GAA Statistics: Royal Royce half forwards are Meath’s best bet
Meath’s pace gives them a chance but to beat Dublin they must take their goal chances
Graham Reilly: together with Cillian O’Sullivan and Eamon Wallace he forms a potent Meath half forward line. Photograph: Ryan Byrne/Inpho
Meath’s half forward line contains three of the paciest forwards in the land and they can ask major questions of the Dublin defence this Sunday.
Not even the proudest Meath man goes into this weekend’s Leinster semi-final harbouring utmost confidence in the 21-time provincial champions pulling off a win. But come match day and give the Royal County’s supporters and players any inkling of an upset and that stubborn belief will quickly return and fill Croke Park – with the raise and drop of a green flag.
Meath’s half forward line of Graham Reilly, Cillian O’Sullivan and Eamon Wallace allow Meath to set up deep – while still carrying a dangerous attacking outlet. Ultimately though the ability to score goals will prove decisive.
Meath already have a championship game behind them, during which their half-forward line accounted for 45 per cent of the team’s scores – nine points from play equating 70 per cent of the team’s scores from play. While in that game they were either fouled for or directly assisted eight scores.
And while Tormey and Wallace, O’Sullivan and Reilly, McDonagh and Newman are all interchangeable – with the three speedsters dropping back Meath have a serious counter attacking threat.
During a disappointing league campaign, from the games they started in the trio hit a combined average of 0-6 per game.
O’Sullivan was Meath’s great hope before spending the last two years sidelined with a back injury. He’s whet the appetite in the county upon his return though, with pace to burn he’s always looking to offload possession quickly.
Underage Irish sprint champion Eamon Wallace has had injury problems too in recent seasons but in four starts during this year’s league and championship he has already amassed an impressive 1-10 from play.
The main threat to Dublin though comes from Reilly. In the four championship games he has played over the last two seasons he has 1-14 bagged from play. Whether at 11 or playing at left half froward with O’Sullivan pulling the strings from the centre – Reilly hangs back, covering space. Lurking. Not doing much in a defensive capacity to be frank.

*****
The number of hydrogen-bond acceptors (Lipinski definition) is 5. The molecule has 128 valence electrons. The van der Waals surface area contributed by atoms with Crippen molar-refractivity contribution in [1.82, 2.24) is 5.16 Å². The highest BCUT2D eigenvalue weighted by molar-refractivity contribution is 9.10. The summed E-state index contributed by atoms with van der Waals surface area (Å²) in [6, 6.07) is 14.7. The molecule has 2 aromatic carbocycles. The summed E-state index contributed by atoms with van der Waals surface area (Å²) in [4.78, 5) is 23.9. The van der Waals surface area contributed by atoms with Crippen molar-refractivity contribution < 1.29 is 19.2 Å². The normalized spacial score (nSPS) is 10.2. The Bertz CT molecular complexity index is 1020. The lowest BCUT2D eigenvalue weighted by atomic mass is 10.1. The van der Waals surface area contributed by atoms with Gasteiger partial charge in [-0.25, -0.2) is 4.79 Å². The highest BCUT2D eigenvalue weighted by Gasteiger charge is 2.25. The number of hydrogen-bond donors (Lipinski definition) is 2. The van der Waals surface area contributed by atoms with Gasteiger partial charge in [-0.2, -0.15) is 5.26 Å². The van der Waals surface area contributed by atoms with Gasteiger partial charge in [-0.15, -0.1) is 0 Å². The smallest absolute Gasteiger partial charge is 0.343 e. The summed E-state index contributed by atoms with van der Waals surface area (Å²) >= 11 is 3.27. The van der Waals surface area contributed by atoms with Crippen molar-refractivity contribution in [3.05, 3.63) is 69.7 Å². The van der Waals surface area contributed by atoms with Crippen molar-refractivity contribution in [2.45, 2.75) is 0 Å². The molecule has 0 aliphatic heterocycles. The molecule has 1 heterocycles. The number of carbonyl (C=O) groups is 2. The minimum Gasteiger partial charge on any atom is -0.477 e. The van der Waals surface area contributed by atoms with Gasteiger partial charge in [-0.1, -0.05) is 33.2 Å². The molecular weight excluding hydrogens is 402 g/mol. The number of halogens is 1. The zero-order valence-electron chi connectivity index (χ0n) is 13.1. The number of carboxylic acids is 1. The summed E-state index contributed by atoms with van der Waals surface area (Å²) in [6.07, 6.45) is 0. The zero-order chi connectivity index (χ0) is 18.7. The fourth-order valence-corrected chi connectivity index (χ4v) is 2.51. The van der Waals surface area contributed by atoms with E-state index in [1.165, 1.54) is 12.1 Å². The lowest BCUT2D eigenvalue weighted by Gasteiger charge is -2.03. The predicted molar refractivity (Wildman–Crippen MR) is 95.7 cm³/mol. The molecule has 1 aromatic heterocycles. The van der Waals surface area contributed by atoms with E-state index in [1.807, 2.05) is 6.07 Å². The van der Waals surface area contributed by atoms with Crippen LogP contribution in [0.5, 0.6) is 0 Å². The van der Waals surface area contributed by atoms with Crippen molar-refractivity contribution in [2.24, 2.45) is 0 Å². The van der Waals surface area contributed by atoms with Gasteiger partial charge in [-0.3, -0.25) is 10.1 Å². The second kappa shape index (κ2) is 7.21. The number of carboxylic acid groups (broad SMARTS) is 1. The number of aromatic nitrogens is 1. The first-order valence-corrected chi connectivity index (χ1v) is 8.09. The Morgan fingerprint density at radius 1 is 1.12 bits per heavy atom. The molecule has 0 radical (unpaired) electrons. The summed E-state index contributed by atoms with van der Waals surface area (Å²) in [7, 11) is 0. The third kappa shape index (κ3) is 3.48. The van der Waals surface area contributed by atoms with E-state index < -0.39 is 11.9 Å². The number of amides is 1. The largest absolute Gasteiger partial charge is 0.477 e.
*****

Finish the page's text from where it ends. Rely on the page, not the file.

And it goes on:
In fact between the three half forwards they only managed the one turnover against Louth. It’s the threat they carry going in the other direction though that could crucially force Cian O’Sullivan out of his sweeper role.
The St Colmcilles attacker is a hit and run specialist. In his last two Leinster championship games, from the time he becomes involved in the attack to when he converts, his seven points average just over eight seconds . Often breaking from his own half back line and raising a white flag just outside the opposition 21 metre line in that time.
His importance was highlighted last summer against Westmeath when wrongly dismissed on a black for a perceived trip. His team were seven points ahead after 46 minutes, he had scored four. In his absence Meath would score only four more times.
His threat may well catch the Dublin sweeper’s eye and when he does push up Meath need to capitalise – with goals. Against Louth they converted none of six chances. In the last 18 games stretching across two league campaigns, the Louth game and last year’s championship – they’ve scored 17 goals. And also conceded 17. The last time Dublin lost in Leinster, Meath scored five goals to prevail.
Meath are eight years without a minor Leinster title and 24 without a national title at the grade. They are 23 years without a national title at U-21 level and 15 without one at provincial level. Minus the controversial win over Louth in 2010 it’s been 15 years since they won a Leinster senior title.
It’s 14 years since a club from Meath won a Leinster senior club title. There's no doubting that the county are in the midst of a famine. This team doesn’t contain the steel or talent of Kevin Reilly, Anthony Moyles, Nigel Crawford, Joe Sheridan or Stephen Bray. Not to mind what came before them.
Some of their tactics at times though stretch back to the glory days. For instance against Louth, despite having one of the best goalkeepers in the game, Meath went long with 67 per cent of their kickouts. Predictably winning 50 per cent of those. Such simplicity - man on man football - will be music to the ears of many Meath fans. But that naive approach will happily be brutalised by Dublin.
This fixture doesn’t carry the traditional weight it once did but if Meath are patient, disciplined – with that pace in their attack they may just make a Meath-Dublin game out of it.